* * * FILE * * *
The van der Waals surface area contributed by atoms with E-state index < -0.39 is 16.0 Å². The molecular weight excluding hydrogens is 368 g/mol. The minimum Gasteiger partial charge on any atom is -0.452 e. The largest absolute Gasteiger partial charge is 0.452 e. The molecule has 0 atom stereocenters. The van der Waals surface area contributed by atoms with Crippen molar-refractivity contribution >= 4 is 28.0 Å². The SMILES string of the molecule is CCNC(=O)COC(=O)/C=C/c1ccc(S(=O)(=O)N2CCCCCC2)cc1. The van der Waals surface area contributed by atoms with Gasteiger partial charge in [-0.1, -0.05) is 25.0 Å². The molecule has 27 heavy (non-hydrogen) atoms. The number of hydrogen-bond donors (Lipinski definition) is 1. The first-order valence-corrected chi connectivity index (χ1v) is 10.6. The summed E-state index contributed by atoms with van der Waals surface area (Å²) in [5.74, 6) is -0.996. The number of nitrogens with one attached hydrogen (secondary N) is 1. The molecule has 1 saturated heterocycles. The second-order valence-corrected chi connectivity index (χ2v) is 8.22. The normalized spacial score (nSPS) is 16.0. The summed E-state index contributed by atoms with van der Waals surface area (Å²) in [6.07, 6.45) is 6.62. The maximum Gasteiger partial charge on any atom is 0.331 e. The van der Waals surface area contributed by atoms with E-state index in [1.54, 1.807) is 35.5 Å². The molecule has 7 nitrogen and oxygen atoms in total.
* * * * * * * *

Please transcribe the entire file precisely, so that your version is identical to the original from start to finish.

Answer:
The van der Waals surface area contributed by atoms with E-state index < -0.39 is 16.0 Å². The molecular weight excluding hydrogens is 368 g/mol. The minimum Gasteiger partial charge on any atom is -0.452 e. The largest absolute Gasteiger partial charge is 0.452 e. The molecule has 0 atom stereocenters. The van der Waals surface area contributed by atoms with Crippen molar-refractivity contribution >= 4 is 28.0 Å². The SMILES string of the molecule is CCNC(=O)COC(=O)/C=C/c1ccc(S(=O)(=O)N2CCCCCC2)cc1. The van der Waals surface area contributed by atoms with Gasteiger partial charge in [-0.1, -0.05) is 25.0 Å². The molecule has 27 heavy (non-hydrogen) atoms. The number of hydrogen-bond donors (Lipinski definition) is 1. The first-order valence-corrected chi connectivity index (χ1v) is 10.6. The summed E-state index contributed by atoms with van der Waals surface area (Å²) in [5.74, 6) is -0.996. The number of nitrogens with one attached hydrogen (secondary N) is 1. The molecule has 1 saturated heterocycles. The second-order valence-corrected chi connectivity index (χ2v) is 8.22. The normalized spacial score (nSPS) is 16.0. The summed E-state index contributed by atoms with van der Waals surface area (Å²) in [6.07, 6.45) is 6.62. The maximum Gasteiger partial charge on any atom is 0.331 e. The van der Waals surface area contributed by atoms with E-state index in [1.54, 1.807) is 35.5 Å². The molecule has 7 nitrogen and oxygen atoms in total.